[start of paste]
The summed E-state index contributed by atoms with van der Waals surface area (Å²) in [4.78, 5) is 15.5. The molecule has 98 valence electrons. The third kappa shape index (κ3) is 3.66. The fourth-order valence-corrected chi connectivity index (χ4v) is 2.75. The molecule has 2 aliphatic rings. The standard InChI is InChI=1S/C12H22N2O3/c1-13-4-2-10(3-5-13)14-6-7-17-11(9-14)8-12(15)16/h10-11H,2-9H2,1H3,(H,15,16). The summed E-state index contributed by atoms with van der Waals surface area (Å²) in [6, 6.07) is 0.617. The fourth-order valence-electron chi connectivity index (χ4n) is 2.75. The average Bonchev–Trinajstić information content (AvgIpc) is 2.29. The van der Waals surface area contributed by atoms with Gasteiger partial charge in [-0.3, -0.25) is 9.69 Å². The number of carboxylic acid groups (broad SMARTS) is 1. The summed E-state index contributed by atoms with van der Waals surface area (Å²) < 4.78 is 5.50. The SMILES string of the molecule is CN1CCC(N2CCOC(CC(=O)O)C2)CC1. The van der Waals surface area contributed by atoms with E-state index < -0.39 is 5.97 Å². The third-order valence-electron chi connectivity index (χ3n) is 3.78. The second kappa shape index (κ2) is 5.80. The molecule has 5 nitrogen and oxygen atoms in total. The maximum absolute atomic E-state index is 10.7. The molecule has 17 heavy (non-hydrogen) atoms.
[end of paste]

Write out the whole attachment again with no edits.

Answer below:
The summed E-state index contributed by atoms with van der Waals surface area (Å²) in [4.78, 5) is 15.5. The molecule has 98 valence electrons. The third kappa shape index (κ3) is 3.66. The fourth-order valence-corrected chi connectivity index (χ4v) is 2.75. The molecule has 2 aliphatic rings. The standard InChI is InChI=1S/C12H22N2O3/c1-13-4-2-10(3-5-13)14-6-7-17-11(9-14)8-12(15)16/h10-11H,2-9H2,1H3,(H,15,16). The summed E-state index contributed by atoms with van der Waals surface area (Å²) in [6, 6.07) is 0.617. The fourth-order valence-electron chi connectivity index (χ4n) is 2.75. The average Bonchev–Trinajstić information content (AvgIpc) is 2.29. The van der Waals surface area contributed by atoms with Gasteiger partial charge in [-0.3, -0.25) is 9.69 Å². The number of carboxylic acid groups (broad SMARTS) is 1. The summed E-state index contributed by atoms with van der Waals surface area (Å²) < 4.78 is 5.50. The SMILES string of the molecule is CN1CCC(N2CCOC(CC(=O)O)C2)CC1. The van der Waals surface area contributed by atoms with E-state index < -0.39 is 5.97 Å². The third-order valence-electron chi connectivity index (χ3n) is 3.78. The second kappa shape index (κ2) is 5.80. The molecule has 5 nitrogen and oxygen atoms in total. The maximum absolute atomic E-state index is 10.7. The molecule has 17 heavy (non-hydrogen) atoms.